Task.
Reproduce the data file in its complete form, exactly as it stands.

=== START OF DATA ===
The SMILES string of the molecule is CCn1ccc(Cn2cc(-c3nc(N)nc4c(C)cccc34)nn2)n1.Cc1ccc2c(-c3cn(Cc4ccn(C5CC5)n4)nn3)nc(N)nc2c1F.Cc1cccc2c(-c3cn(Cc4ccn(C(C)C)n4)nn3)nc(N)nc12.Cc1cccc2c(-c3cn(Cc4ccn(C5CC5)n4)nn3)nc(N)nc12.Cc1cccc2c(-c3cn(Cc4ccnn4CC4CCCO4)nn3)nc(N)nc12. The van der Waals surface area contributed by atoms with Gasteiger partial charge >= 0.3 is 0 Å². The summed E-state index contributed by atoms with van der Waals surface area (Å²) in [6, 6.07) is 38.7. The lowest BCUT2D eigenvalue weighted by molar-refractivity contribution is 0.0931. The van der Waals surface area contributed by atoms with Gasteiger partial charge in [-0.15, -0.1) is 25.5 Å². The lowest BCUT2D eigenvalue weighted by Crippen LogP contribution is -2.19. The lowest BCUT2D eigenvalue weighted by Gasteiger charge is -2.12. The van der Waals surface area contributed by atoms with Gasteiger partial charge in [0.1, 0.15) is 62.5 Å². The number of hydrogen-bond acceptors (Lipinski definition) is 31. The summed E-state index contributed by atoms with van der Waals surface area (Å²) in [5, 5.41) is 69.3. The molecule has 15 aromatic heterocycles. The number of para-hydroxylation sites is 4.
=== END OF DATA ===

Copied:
The SMILES string of the molecule is CCn1ccc(Cn2cc(-c3nc(N)nc4c(C)cccc34)nn2)n1.Cc1ccc2c(-c3cn(Cc4ccn(C5CC5)n4)nn3)nc(N)nc2c1F.Cc1cccc2c(-c3cn(Cc4ccn(C(C)C)n4)nn3)nc(N)nc12.Cc1cccc2c(-c3cn(Cc4ccn(C5CC5)n4)nn3)nc(N)nc12.Cc1cccc2c(-c3cn(Cc4ccnn4CC4CCCO4)nn3)nc(N)nc12. The van der Waals surface area contributed by atoms with Gasteiger partial charge >= 0.3 is 0 Å². The summed E-state index contributed by atoms with van der Waals surface area (Å²) in [6, 6.07) is 38.7. The lowest BCUT2D eigenvalue weighted by molar-refractivity contribution is 0.0931. The van der Waals surface area contributed by atoms with Gasteiger partial charge in [-0.15, -0.1) is 25.5 Å². The lowest BCUT2D eigenvalue weighted by Crippen LogP contribution is -2.19. The lowest BCUT2D eigenvalue weighted by Gasteiger charge is -2.12. The van der Waals surface area contributed by atoms with Gasteiger partial charge in [0.1, 0.15) is 62.5 Å². The number of hydrogen-bond acceptors (Lipinski definition) is 31. The summed E-state index contributed by atoms with van der Waals surface area (Å²) in [5, 5.41) is 69.3. The molecule has 15 aromatic heterocycles. The number of para-hydroxylation sites is 4.